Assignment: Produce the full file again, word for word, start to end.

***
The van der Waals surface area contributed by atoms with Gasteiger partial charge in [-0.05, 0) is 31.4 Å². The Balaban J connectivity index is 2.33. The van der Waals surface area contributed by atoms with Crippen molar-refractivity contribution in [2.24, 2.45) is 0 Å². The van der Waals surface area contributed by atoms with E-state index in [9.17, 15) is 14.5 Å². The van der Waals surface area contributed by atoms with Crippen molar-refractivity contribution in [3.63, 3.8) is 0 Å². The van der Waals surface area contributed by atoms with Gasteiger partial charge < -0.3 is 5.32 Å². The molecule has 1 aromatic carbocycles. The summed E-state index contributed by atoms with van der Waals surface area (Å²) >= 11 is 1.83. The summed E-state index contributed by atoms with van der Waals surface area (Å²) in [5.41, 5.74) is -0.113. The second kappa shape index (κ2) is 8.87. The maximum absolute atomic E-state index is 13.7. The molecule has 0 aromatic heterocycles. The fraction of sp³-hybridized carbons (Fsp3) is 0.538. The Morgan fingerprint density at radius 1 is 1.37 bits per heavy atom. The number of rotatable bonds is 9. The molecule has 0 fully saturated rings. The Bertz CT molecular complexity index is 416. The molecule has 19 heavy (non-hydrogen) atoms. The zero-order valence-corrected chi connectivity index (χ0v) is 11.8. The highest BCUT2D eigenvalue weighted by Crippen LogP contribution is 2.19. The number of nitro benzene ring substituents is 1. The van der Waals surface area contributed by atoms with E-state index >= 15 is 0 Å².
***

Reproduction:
The van der Waals surface area contributed by atoms with Gasteiger partial charge in [-0.05, 0) is 31.4 Å². The Balaban J connectivity index is 2.33. The van der Waals surface area contributed by atoms with Crippen molar-refractivity contribution in [2.24, 2.45) is 0 Å². The van der Waals surface area contributed by atoms with E-state index in [9.17, 15) is 14.5 Å². The van der Waals surface area contributed by atoms with Crippen molar-refractivity contribution in [3.63, 3.8) is 0 Å². The van der Waals surface area contributed by atoms with Gasteiger partial charge < -0.3 is 5.32 Å². The molecule has 1 aromatic carbocycles. The summed E-state index contributed by atoms with van der Waals surface area (Å²) >= 11 is 1.83. The summed E-state index contributed by atoms with van der Waals surface area (Å²) in [5.41, 5.74) is -0.113. The second kappa shape index (κ2) is 8.87. The maximum absolute atomic E-state index is 13.7. The molecule has 0 aromatic heterocycles. The fraction of sp³-hybridized carbons (Fsp3) is 0.538. The Morgan fingerprint density at radius 1 is 1.37 bits per heavy atom. The number of rotatable bonds is 9. The molecule has 0 fully saturated rings. The Bertz CT molecular complexity index is 416. The molecule has 19 heavy (non-hydrogen) atoms. The zero-order valence-corrected chi connectivity index (χ0v) is 11.8. The highest BCUT2D eigenvalue weighted by Crippen LogP contribution is 2.19. The number of nitro benzene ring substituents is 1. The van der Waals surface area contributed by atoms with E-state index >= 15 is 0 Å².